Caching Forged Alliance Forever downloads

In additional to this post here about caching steam games

I’ve run a few LAN parties where downloading updates from the FAF servers can take a while. This is no fault of the FAF servers, just i’ll have up to 10 people hitting the same mod and we all sit there watching progress bars as it downloads.

solution : modify the steamcache container image to also cache downloads for FAF
added benefit : takes load off the faf servers

If you want to give it a go, all you need to do;
(you’ll need a bit of experience with docker / containers)

  • download and run steamcache/steamcache container. This is effectively a reverse proxy running nginx. You can download the image form here https://hub.docker.com/r/steamcache/steamcache/
  • modify /etc/nginx/sites-available/steamcache.conf file in the container. Add the following directly below the existing “location /depot/” entry (for steam) to cache all /faf/ URI requests;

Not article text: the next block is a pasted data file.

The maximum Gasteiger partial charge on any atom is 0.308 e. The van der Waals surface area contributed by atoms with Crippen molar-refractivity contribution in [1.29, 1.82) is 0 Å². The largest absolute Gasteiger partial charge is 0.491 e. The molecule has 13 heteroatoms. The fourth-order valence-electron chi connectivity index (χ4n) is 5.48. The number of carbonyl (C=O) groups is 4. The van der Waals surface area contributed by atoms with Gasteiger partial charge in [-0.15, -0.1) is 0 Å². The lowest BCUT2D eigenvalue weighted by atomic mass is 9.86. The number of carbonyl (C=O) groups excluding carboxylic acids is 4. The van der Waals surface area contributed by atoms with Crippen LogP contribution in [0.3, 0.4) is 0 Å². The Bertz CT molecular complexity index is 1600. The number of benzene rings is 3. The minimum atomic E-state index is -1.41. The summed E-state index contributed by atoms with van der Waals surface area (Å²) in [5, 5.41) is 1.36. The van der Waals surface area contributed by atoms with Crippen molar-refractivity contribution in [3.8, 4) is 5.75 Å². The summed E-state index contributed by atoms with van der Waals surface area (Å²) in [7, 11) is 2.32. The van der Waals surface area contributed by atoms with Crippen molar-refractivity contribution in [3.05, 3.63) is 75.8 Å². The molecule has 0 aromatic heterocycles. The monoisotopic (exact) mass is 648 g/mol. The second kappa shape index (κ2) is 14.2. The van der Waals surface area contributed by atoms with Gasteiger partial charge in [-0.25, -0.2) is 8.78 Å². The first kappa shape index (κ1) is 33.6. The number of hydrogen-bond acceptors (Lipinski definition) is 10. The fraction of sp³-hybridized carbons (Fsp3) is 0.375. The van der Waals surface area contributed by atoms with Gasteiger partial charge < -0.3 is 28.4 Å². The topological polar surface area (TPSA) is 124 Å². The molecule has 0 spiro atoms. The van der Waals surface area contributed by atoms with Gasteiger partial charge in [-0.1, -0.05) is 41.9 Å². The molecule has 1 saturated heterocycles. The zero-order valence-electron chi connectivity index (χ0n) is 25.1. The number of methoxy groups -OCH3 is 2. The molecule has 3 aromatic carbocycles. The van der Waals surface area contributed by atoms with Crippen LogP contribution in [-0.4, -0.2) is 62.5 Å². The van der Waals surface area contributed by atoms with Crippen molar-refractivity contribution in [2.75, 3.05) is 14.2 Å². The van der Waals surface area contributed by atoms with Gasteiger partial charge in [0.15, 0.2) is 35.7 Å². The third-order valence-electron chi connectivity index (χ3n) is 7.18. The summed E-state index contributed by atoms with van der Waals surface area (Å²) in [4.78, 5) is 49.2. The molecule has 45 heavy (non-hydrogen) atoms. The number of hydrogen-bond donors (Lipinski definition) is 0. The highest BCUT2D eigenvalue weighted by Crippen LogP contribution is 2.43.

location /faf/ {
try_files $uri @mirror;
access_log /data/logs/access.log steamcache-local;
}
  • redirect local DNS queries for content.faforever.com to your local server (above). I entered a host entry on my local DNS (pfsense : resolver)
  • profit

There is a built-in script /scripts/watchlog.sh that displays access.log and highlights in green any cache HITS (why i’ve left logging classified as “steamcache-local”)

Using netsh to create a transparent proxy

There are some good windows web proxies about. The only problem with them is they sometimes dont natively act as a transparent proxy. i.e. typically you’ll need to set your client machines to a specific IP and port.

I’ve used squid historically when setting up transparent proxies (mainly since it actually has a transparent mode) and this has worked well. Recently i thought i’d have a go at some of the windows solutions to see how they pan out.

netsh is going to be the tool to assist in this case. Here is a typical use for netsh;

netsh

>add v4tov4 listenport=80 connectaddress=127.0.0.1  connectport=8080

This should grab all traffic that hits your machine bound for port 80 and redirect to port 8080.

You’ll also need to make sure that routing is enabled, so your machine can act as a gateway between the requests and the real outbound gateway (typically your dsl modem)